By the look on her face, my evasive response doesn't quite placate her. Still, she accepts it and says, “All right. We don't have to talk about it if you don't want.” That's something about Sara; she doesn't press the issue, knows intuitively when to move on, when I've given everything I can give in that moment. She regards me tenderly. “Is there anything you need? Clothes? Toiletries?”
Mentally, I shake my head at her offer. Those things would be nice, but I need something bigger. “I need your help,” I say.
“Jason. I need to know what they did with his”âthe word makes hurdles that my mouth can't jumpâ“body.”
She sucks in an uneasy breath. I think maybe she thought I was going to ask about something else. About the charges and the court case. But the truth is, I don't want to talk about all that. There are more important things and time is limited. Sara and I get only one hour once a week. One hour to make a plan to bury my best friend. I used to count my life in moments, but now, in here, I measure my life in minutes, by the hands of a clock and the sound of a buzzer.
Sara hesitates a moment, seems to gather her thoughts. “Right,” she says slowly, drawing the word out in one long breath. She tells me the state will bury him and gives me the date of the funeral. It's tomorrow. We hug goodbye, and Sara clings to me an extra minute more than is necessary.
“Jason's funeral is tomorrow,” I tell Dr. Goodman. We sit in our usual places: Dr. Goodman in a wing-backed chair, a yellow legal pad perched on his knee. Me, across from him, as curled and pressed back into the chair as I can be.
He raises his eyebrows at me. I'm sure he was expecting another freeze-out this evening. When we sat down he pulled out some huge medical journal and started reading it, didn't even try to ask me any questions this time. Interesting. He puts the book down on a side table and picks up a pen. “Would you like to go?” he asks.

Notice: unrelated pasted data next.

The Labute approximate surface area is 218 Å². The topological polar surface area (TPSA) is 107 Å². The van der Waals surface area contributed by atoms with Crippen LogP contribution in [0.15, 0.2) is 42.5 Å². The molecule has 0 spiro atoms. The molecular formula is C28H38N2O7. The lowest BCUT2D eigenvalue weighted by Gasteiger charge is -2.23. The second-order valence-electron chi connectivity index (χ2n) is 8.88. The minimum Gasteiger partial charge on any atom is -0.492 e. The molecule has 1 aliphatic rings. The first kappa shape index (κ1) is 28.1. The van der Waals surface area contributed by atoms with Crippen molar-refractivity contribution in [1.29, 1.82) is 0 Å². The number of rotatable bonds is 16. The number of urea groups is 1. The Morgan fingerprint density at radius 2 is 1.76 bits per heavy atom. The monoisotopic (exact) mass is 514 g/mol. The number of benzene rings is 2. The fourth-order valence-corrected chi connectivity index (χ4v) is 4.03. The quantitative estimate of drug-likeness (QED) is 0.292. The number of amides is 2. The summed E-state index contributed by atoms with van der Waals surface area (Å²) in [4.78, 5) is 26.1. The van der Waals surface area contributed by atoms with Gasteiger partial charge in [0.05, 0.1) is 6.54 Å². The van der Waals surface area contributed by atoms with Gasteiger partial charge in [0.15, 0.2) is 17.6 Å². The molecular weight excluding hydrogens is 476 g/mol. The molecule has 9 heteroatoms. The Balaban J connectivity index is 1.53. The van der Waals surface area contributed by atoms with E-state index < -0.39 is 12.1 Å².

I nod my head.
Dr. Goodman writes something. “That would be a considerable undertaking, Alice. We'd have to get the judge's permission.”
I want to ask why, ball my hands up into fists, and wail. It was Cellie's fault. It's always been Cellie's fault. I've never done anything wrong. Just because we share the same face doesn't mean anything. I picture Jason's body in the casket, being laid to rest with no one there. I cross my arms over my chest, trying to hold in the hurt that threatens to spill over. “Fine.”
“I'm not saying it can't be done, Alice.” Why does he always have to say my name in such a perpetually concerned tone? “But the judge will want to know that you're making progress. And I'm afraid based on the last couple of days .Â .Â .” He trails off.
“But I haven't done anything in the last couple of days.”
“That's the key, Alice. You haven't done
You share the minimum in group therapy, and today is the first day you've spoken more than twenty words to me. I need you to participate in your recovery.”
Mentally, I build myself a hole and crawl into it. I take out a piece of black and white striped origami paper and fold it into an angelfish. Doc goes back to reading his medical journal. I wish I hadn't wasted so much time talking to him. Then I would've had time to make another angelfish. Then I would have two angelfish and they could kiss.